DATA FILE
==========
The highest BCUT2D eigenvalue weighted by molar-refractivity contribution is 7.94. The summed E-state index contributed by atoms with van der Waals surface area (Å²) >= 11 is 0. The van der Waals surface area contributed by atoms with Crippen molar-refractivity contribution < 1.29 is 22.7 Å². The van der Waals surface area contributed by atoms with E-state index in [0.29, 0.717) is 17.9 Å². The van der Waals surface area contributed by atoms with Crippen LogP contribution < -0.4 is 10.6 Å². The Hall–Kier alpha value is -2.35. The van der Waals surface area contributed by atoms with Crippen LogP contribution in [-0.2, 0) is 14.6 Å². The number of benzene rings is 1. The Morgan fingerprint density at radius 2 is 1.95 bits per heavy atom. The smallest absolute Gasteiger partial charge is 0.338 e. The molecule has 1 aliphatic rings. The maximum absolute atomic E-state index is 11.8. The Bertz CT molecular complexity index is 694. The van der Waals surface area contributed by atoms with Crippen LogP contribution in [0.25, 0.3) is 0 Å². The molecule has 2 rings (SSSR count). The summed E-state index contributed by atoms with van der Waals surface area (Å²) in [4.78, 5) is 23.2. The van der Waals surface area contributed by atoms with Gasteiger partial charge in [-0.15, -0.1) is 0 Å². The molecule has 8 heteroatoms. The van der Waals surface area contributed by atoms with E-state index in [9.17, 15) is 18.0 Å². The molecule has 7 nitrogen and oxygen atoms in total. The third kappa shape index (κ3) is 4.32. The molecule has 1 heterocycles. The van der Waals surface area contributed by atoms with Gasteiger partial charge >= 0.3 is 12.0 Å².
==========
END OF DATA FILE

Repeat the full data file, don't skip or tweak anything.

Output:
The highest BCUT2D eigenvalue weighted by molar-refractivity contribution is 7.94. The summed E-state index contributed by atoms with van der Waals surface area (Å²) >= 11 is 0. The van der Waals surface area contributed by atoms with Crippen molar-refractivity contribution < 1.29 is 22.7 Å². The van der Waals surface area contributed by atoms with E-state index in [0.29, 0.717) is 17.9 Å². The van der Waals surface area contributed by atoms with Crippen LogP contribution < -0.4 is 10.6 Å². The Hall–Kier alpha value is -2.35. The van der Waals surface area contributed by atoms with Crippen LogP contribution in [-0.2, 0) is 14.6 Å². The number of benzene rings is 1. The Morgan fingerprint density at radius 2 is 1.95 bits per heavy atom. The smallest absolute Gasteiger partial charge is 0.338 e. The molecule has 1 aliphatic rings. The maximum absolute atomic E-state index is 11.8. The Bertz CT molecular complexity index is 694. The van der Waals surface area contributed by atoms with Crippen LogP contribution in [0.25, 0.3) is 0 Å². The molecule has 2 rings (SSSR count). The summed E-state index contributed by atoms with van der Waals surface area (Å²) in [4.78, 5) is 23.2. The van der Waals surface area contributed by atoms with Gasteiger partial charge in [-0.15, -0.1) is 0 Å². The molecule has 8 heteroatoms. The van der Waals surface area contributed by atoms with E-state index in [9.17, 15) is 18.0 Å². The molecule has 7 nitrogen and oxygen atoms in total. The third kappa shape index (κ3) is 4.32. The molecule has 1 heterocycles. The van der Waals surface area contributed by atoms with Gasteiger partial charge >= 0.3 is 12.0 Å².